Glendale's mall brawl may be only Round 1 in the clash between old and new retail.
The closeness of Tuesday's special election, in which voters narrowly affirmed city approval for an outdoor shopping center proposed by Los Angeles developer Rick Caruso next to the Glendale Galleria, illustrates the ability of an established mall owner to raise obstacles for competitors.
Round 2 could begin unfolding in Arcadia, where Caruso wants to develop an outdoor shopping and residential complex at Santa Anita Park, not far from an enclosed mall owned by Westfield Group.
Caruso, who developed the Grove next to the Los Angeles Farmers Market, spoke combatively Wednesday.
"In Arcadia they had a wake-up call this morning," Caruso said. "If they fight us, they'll wind up losing, and all they'll do is burn a lot of bridges."
Westfield spokeswoman Katy Dickey declined to comment.
Caruso, whose Glendale project bears the name Americana at Brand but is referred to by friends and foes as the Town Center, said he spent more than $2 million during the last three months to sway Glendale voters.
Arthur Sohikian, a spokesman for the Glendale Galleria's owners, General Growth Properties Inc., said the company does not plan to ask for a recount.
"The 'no' campaign has heard from half of Glendale that this is not the right Town Center project," Sohikian said. "We believe traffic will be gridlocked and parking will be a nightmare."
Of the more than 29,000 votes cast by 35.7% of Glendale's registered voters on three ordinances that dealt with the project's planning, zoning and development agreement, Caruso squeaked by with 51.8% of the vote on Measure A, 51.3% on Measure B and 50.9% on Measure C.
Disputes related to the Town Center proposal will continue in court. General Growth has challenged the project's environmental review in a lawsuit against the city, taking issue with the document's parking and traffic assumptions, among other things.
Land-use battles are nothing new, but in Glendale, Caruso not only faced growth-averse neighbors but a deep-pocketed competitor who funded the opposition.
General Growth, a Chicago-based, publicly traded company, spent more than $1.4 million trying to block Caruso's shopping center proposal.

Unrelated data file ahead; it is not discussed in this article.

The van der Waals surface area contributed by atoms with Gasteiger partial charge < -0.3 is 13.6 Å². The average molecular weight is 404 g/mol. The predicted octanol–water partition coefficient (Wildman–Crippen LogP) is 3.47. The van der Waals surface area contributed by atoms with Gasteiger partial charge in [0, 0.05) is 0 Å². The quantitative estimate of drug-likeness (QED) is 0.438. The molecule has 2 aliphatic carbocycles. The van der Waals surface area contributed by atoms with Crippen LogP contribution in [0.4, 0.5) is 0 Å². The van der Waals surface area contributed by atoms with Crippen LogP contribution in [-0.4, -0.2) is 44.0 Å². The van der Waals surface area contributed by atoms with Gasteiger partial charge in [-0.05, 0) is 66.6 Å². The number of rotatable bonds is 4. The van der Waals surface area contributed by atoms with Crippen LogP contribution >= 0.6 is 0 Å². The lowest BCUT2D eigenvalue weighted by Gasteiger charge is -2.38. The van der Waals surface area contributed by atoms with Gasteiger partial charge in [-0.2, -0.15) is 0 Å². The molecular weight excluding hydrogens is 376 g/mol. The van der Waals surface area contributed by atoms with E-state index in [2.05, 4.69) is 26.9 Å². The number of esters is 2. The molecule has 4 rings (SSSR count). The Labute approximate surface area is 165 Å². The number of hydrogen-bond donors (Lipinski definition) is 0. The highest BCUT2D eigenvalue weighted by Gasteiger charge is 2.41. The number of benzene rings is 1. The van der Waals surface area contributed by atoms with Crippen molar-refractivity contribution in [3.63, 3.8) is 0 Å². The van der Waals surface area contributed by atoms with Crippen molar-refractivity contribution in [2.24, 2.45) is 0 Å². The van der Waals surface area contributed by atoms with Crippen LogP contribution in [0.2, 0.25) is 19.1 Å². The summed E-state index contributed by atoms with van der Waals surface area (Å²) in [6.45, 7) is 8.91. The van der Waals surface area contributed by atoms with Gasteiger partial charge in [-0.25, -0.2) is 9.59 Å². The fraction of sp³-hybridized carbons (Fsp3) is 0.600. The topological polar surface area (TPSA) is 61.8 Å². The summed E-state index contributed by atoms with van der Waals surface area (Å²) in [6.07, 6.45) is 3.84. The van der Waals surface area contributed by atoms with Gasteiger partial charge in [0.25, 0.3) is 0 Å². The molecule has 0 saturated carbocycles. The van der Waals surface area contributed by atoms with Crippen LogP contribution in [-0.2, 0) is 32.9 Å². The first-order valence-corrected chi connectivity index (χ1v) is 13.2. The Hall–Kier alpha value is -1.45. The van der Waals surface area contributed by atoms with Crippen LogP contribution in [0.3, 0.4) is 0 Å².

"There have always been neighbors against developments," said Los Angeles retail developer Jerry Snyder. "This time they joined with a developer and, all of a sudden, you have a pile of money to run a campaign."
General Growth's willingness to duke it out in public was also unusual, according to one observer.
"The difference in this one is that they did it openly" instead of through a proxy citizens committee, said Los Angeles developer Doug Ring. "But there wasn't anybody dramatically impacted other than Glendale Galleria."
More such battles could erupt as traditional, enclosed malls face new competition from rivals such as Caruso who favor so-called lifestyle centers, which typically combine dining, entertainment, specialty stores and housing in an outdoor setting.
"There's always the potential for opposition when a large, new project is butting up against an older property," said Aubie Goldenberg, a retail analyst at Ernst & Young in Los Angeles.
"There's a lot of shopping centers and commercial properties out there that are aging," Goldenberg said.
A number of mall owners, meantime, are trying to revitalize their properties.
Westfield Group, owner of Westfield Shoppingtown Santa Anita, is renovating and expanding that 30-year-old mall with the addition of an outdoor restaurant plaza, atrium and retail wing. When work is completed next month, there are expected to be 30 more stores, five more restaurants, a new theater complex and a new food court.
General Growth plans to refurbish the Glendale Galleria by remodeling the food court and offering open-air dining along Central Avenue.
In Huntington Beach, Snyder's company tore apart a closed mall to create an outdoor shopping center called Bella Terra that should be finished next month.
"That's how Southern California malls ought to be," Snyder said.